When I bought my bike, Graet Gossip one of the things I was most excited about was getting an odometer – a bike computer. I’d been borrowing various bikes to train for my first event, most of which were a bit battered and neglected. Prior to this, I hadn’t cycled since I was a child, and a small one at that. Everything was new to me, particularly the world of cycling gadgets.
Every Wednesday I went for an evening spin with a friend as training. As I joined her each week with a different rusting machine, I envied many things about her sleek road bike. I began to compile a list of what my dream bike would be like. And on my dream handlebars, I wanted her odometer. I loved the fact that at any point in the cycle she could tell me how far we’d gone and how fast we were going. It became a ritual as we parted ways to assess what we’d done and how we’d improved.
So when my bike arrived, along with my basic odometer, I was excited that I could do this on my solo spins as well. For a while, it was fantastic. I loved looking down and seeing that I was going faster than I’d ever cycled before. I loved seeing my average hourly speed slowly and steadily increase.
However, after a while I began to get discouraged rather than motivated when I looked down at the screen. I found myself constantly glancing at my speed, and getting bogged down when I was cycling impossibly slow up a hill. When my average speed hit a wall, I was frustrated.
One day, I simply didn’t turn it on. I cycled without a clue as to how fast or how far I was going. When I reached the turning point for home, I ignored it and carried on pedalling. I was enjoying the cycle for what it was, and not watching the clock. I ended up on a much longer spin than I originally expected and enjoyed every minute. Since then, I haven’t switched it on once.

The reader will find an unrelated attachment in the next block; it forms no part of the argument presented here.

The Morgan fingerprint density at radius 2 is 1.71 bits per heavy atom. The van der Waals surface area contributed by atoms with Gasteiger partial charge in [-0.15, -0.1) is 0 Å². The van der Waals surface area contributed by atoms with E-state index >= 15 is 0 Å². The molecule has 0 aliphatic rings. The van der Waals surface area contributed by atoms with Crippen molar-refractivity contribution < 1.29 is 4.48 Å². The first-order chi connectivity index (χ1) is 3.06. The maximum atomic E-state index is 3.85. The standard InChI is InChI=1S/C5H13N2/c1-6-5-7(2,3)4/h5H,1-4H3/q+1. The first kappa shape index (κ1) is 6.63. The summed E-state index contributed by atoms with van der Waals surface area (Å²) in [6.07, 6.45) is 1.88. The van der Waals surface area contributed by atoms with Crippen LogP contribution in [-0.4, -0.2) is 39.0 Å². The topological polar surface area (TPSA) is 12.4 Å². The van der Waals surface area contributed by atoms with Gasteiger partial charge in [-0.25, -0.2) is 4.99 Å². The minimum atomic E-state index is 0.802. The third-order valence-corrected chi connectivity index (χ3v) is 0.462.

So how useful are odometers? Are they a handy tool for cyclists, or do they simply drive us to distraction?
Richard Simmonds is an accomplished road racer, time-trialist and a duathlon world silver medallist, who coaches cyclists of all levels. He believes that an odometer is a beneficial tool simply for the fact it “immediately makes your bike rides measurable in some way. This gives you something for future reference so that you can define progression. Progress might be measured by doing greater distance in a set time, or doing a set route faster than previously. Whatever you like to measure, an odometer will help you to do that.“
The value of an odometer to a cyclist is undoubtedly linked to the type of cyclist using it. For a leisure rider or commuter, there’s no real need to assess a trip. When you’re popping to the shops for a pint of milk, it’s unlikely you’ll care how fast you’re doing it. But if you’re training, or looking to actively improve your fitness or cycling ability, it can be a useful bit of kit.
For an odometer to help you in this way, you may be looking at a more expensive model, one which incorporates the assessment of heart rate and power – though these are expensive.
According to Simmonds: “The key thing that you should focus on is producing a certain effort over a period. This is why power meters and heart rate monitors can be the best ways of really training effectively. Working to speed can be deceptive, as speeds will vary according to weather conditions. However, your effort level will be something you can constantly measure, irrespective of the average speed you might produce on a given day.“
But what about the cyclist who doesn’t wish to monitor their performance? Is there any point to having an odometer on the handlebars? An increasing number of brands are incorporating GPS into the computers, which is a seemingly useful trick. But with the cheapest I’ve found starting at around £125, I can’t see much benefit to casual cyclists, unless they have a habit for getting terribly lost.
Personally, I’m going to leave my odometer switched off for a while. Maybe in time I’ll get curious about how I’m improving (or not), or how far I’m going. Maybe the excitement of seeing the numbers crawl up will tempt me again. But for now I’m enjoying cycling through the hills, not knowing how long I’ll be gone, without looking down.